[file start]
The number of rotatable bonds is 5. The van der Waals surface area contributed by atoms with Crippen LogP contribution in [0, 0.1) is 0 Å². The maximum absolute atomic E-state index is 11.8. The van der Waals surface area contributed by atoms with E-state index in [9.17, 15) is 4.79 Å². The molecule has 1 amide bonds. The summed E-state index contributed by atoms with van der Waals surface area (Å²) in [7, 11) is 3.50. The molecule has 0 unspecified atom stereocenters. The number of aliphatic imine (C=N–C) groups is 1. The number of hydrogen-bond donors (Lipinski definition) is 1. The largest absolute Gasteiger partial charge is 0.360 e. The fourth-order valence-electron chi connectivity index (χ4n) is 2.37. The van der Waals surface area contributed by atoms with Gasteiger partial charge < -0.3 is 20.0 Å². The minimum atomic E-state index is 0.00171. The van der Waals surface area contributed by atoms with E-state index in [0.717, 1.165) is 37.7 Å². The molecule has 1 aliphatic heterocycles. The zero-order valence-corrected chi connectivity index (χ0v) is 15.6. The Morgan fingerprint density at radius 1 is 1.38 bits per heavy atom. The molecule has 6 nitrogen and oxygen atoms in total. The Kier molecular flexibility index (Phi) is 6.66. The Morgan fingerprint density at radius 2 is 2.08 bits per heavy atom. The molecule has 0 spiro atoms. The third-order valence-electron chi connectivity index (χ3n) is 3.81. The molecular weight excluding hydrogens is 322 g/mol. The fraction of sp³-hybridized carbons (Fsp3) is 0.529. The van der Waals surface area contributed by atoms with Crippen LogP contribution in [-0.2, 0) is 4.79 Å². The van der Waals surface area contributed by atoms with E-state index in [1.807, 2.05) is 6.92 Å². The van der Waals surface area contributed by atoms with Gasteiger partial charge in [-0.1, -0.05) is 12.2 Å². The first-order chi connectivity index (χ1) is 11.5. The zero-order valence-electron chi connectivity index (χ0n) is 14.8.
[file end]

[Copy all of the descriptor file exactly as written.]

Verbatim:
The number of rotatable bonds is 5. The van der Waals surface area contributed by atoms with Crippen LogP contribution in [0, 0.1) is 0 Å². The maximum absolute atomic E-state index is 11.8. The van der Waals surface area contributed by atoms with E-state index in [9.17, 15) is 4.79 Å². The molecule has 1 amide bonds. The summed E-state index contributed by atoms with van der Waals surface area (Å²) in [7, 11) is 3.50. The molecule has 0 unspecified atom stereocenters. The number of aliphatic imine (C=N–C) groups is 1. The number of hydrogen-bond donors (Lipinski definition) is 1. The largest absolute Gasteiger partial charge is 0.360 e. The fourth-order valence-electron chi connectivity index (χ4n) is 2.37. The van der Waals surface area contributed by atoms with Gasteiger partial charge < -0.3 is 20.0 Å². The minimum atomic E-state index is 0.00171. The van der Waals surface area contributed by atoms with E-state index in [0.717, 1.165) is 37.7 Å². The molecule has 1 aliphatic heterocycles. The zero-order valence-corrected chi connectivity index (χ0v) is 15.6. The Morgan fingerprint density at radius 1 is 1.38 bits per heavy atom. The molecule has 6 nitrogen and oxygen atoms in total. The Kier molecular flexibility index (Phi) is 6.66. The Morgan fingerprint density at radius 2 is 2.08 bits per heavy atom. The molecule has 0 spiro atoms. The third-order valence-electron chi connectivity index (χ3n) is 3.81. The molecular weight excluding hydrogens is 322 g/mol. The fraction of sp³-hybridized carbons (Fsp3) is 0.529. The van der Waals surface area contributed by atoms with Crippen LogP contribution in [-0.2, 0) is 4.79 Å². The van der Waals surface area contributed by atoms with E-state index in [1.807, 2.05) is 6.92 Å². The van der Waals surface area contributed by atoms with Gasteiger partial charge in [-0.1, -0.05) is 12.2 Å². The first-order chi connectivity index (χ1) is 11.5. The zero-order valence-electron chi connectivity index (χ0n) is 14.8.